cancel
Showing results for 
Search instead for 
Did you mean: 
Hagerty
Hagerty Employee

In car collecting, the line between hoarding and heroism is razor-thin

Car people, by nature and by action, are collectors of the highest order. Why? Because even if we have only one old car, we tend to collect everything remotely associated with it-service items, spare parts, literature, period accessories like that sweet 1978 Corvette satin jacket.
https://www.hagerty.com/media/opinion/collectings-fine-line-between-hoarding-and-heroism-is-razor-th...
5 REPLIES 5
hyperv6
Engineer

Like it or not if not for the hoarders most of the rare parts would never survive.

The folks that pack away most of the useless stuff that most people would toss generally keep the things that later on in the car hobby are impossible to find.

Just see Jay Leno on the hoarder in Burbank that kept all the papers and other thing along with a Duisenberg with a blown engine that normally would have been scrapped.

I pulled something useless from a dumpster once. I kept it as it has no real money value but historic. My mother called me a Hoarder till I sold the item later for Six Figures.

Yes much of what you keep is not going to be worth much but it is difficult to tell what will be of value or junk till later on.Too often the part may not be worth much but the card board store display it was in is worth a lot.

XJ6
Intermediate Driver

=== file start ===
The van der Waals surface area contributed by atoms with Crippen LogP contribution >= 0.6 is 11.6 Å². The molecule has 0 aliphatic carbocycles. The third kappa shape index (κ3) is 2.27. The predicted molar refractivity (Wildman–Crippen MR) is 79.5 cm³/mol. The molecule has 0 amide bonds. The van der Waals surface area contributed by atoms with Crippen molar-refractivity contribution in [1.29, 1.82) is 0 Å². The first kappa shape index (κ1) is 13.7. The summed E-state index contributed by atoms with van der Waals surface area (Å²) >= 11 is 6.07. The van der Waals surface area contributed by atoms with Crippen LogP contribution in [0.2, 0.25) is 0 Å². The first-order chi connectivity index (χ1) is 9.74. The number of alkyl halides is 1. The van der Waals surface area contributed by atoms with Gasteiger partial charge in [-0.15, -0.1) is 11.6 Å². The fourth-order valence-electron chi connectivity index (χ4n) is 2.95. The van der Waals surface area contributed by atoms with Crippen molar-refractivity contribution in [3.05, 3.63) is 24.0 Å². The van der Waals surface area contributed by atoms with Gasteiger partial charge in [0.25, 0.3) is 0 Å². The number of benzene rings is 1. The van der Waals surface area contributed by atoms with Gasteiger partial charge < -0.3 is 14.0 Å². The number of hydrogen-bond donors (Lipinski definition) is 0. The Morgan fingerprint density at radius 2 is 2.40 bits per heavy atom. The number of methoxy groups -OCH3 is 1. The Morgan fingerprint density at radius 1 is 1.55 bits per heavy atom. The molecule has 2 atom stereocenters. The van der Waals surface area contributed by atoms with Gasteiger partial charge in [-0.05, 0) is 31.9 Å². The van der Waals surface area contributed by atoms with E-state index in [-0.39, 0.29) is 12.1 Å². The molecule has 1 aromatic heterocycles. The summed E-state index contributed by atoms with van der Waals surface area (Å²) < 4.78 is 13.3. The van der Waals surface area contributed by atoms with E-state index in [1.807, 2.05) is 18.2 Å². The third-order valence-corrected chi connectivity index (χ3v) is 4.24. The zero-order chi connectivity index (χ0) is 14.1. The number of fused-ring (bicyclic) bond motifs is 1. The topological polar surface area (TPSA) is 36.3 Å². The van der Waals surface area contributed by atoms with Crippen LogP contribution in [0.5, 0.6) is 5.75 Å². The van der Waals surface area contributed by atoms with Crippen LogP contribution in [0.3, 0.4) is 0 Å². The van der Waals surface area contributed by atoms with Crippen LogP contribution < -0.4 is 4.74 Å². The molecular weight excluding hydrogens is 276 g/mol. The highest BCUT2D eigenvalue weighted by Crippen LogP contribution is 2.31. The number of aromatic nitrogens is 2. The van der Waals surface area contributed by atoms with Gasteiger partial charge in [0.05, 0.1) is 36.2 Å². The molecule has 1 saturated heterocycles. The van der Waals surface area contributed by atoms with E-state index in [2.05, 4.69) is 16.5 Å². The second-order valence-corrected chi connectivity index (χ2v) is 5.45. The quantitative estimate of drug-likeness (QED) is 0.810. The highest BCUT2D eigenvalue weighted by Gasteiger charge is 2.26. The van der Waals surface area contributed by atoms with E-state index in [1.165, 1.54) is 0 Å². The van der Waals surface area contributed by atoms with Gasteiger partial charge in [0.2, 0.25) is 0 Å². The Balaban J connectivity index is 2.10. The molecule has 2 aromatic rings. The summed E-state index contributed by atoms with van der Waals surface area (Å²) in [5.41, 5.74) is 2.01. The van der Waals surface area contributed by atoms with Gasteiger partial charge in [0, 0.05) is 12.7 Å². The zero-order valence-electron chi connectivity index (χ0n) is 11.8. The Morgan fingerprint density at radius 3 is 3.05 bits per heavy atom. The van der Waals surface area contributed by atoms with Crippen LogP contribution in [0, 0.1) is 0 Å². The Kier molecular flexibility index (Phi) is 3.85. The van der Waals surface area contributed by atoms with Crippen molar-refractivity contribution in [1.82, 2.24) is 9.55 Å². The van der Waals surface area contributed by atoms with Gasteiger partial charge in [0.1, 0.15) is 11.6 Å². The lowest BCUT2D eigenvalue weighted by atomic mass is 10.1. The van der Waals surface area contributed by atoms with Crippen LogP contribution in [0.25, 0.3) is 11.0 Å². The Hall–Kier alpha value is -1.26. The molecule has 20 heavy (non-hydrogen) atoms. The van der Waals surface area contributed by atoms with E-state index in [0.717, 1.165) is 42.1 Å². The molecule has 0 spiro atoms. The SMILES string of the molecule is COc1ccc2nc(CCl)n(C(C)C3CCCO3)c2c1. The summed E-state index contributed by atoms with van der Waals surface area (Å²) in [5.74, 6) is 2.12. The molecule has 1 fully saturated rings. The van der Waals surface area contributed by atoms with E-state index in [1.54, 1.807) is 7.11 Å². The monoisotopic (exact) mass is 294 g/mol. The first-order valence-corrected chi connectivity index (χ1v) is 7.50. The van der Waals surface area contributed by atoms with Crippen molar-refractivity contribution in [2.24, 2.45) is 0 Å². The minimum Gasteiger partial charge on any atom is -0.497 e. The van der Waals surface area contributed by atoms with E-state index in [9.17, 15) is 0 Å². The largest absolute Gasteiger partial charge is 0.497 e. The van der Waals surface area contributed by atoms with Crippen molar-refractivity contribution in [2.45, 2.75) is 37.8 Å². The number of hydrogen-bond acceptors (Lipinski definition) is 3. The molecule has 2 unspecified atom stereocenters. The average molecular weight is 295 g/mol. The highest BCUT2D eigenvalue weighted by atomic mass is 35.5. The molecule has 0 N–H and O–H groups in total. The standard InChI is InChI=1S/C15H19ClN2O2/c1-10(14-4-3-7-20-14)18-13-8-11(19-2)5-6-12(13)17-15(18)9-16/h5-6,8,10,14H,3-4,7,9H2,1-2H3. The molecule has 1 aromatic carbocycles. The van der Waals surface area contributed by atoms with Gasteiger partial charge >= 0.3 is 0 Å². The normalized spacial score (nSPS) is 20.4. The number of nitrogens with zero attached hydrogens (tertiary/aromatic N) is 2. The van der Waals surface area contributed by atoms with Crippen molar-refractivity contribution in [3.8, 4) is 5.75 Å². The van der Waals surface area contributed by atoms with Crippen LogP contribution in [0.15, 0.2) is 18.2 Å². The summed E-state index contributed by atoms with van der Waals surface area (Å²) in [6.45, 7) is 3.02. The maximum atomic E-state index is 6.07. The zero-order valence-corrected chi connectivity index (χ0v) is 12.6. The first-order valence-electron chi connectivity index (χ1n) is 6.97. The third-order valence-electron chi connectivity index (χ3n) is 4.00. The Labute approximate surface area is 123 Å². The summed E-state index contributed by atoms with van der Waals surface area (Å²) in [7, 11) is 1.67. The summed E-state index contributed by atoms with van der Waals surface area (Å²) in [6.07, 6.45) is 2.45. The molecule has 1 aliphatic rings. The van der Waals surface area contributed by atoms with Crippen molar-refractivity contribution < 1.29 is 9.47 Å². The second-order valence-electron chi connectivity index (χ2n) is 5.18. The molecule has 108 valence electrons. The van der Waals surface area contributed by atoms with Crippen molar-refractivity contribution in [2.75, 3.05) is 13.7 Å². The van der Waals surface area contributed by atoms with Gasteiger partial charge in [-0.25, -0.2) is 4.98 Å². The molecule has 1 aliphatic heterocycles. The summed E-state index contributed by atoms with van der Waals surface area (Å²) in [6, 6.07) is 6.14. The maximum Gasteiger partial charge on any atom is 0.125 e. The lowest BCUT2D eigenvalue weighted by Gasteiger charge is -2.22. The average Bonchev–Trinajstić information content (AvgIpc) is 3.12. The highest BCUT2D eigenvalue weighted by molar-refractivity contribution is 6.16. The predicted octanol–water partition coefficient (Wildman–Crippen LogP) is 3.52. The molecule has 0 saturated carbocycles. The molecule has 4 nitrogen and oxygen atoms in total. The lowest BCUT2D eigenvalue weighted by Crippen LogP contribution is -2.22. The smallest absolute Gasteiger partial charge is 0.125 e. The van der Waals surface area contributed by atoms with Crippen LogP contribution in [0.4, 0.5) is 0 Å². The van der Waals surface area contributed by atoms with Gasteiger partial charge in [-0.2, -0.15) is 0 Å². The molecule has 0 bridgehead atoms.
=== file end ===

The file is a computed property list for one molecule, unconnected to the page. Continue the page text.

Right on!
17in68
Pit Crew

While I cannot claim quite the same scope of being a hunter-gatherer of automobile stuff that the author describes (17,000 SF? Really?), in my younger years I was always on the lookout for any part from any brand that was factory genuine and was or could be made serviceable. Dollar profit never even entered into the decision making process, or at least until it was time to stop being an active gearhead. I was motivated by a bigger reward.

Trade bait.

I originally caught on to the concept when hanging around old school hot rodders who damn sure knew exactly what they wanted, but few of them had the disposable income to go retail. Instead, unneeded but good quality used stuff was horse traded for something that was needed and everybody came away happy. In addition, an extra benefit was you often became friends because who doesn't want to have friends who have proven themselves trustworthy and won't defraud/deceive/screw you over a stupid car part? I mean, you got the part needed for the affordable price of giving up something you no longer had a use for and potentially made a life long trustworthy friend who has a similar interest in things that are loud and go fast. In my world, that is a home run compared to mere profit getting no further than first base.

As most everyone on this forum who builds what they drive, fixes what they break, or knows the satisfaction of resurrecting something from the DMV graveyard, sourcing a desired (and may I confess, sometimes lusted for) correct part for our special vehicles can be an expensive and frustrating tedious **bleep**. Yet it never failed to amaze me how an object that could be had for $25 back in the day is now not for sale at any price, unless you dip into your stash and offer some similar treasure in exchange. More than just transactional, and a lot more fun than slapping down a whole bunch of Benjamins.and secretly wondering if it was really worth it
AlmostVintage
New Driver

My dad's garage contains the pieces of a factory refreshed Bentley MkVI engine, and a 1938 Morgan +4 engine. The Bentley engine has been there for so long that the shed containing the chassis has collapsed.

I will be living my own version of this article in a few years, I suspect.
Swamibob
Instructor

17,000 sq ft? Colin, you sir, you're one of my Heroes!!! I could only dream of that sort of collection. Most impressive. Good on you, for also helping others out, while trying to trim down the inventory. Anything in there for old A-body GM's? 🙂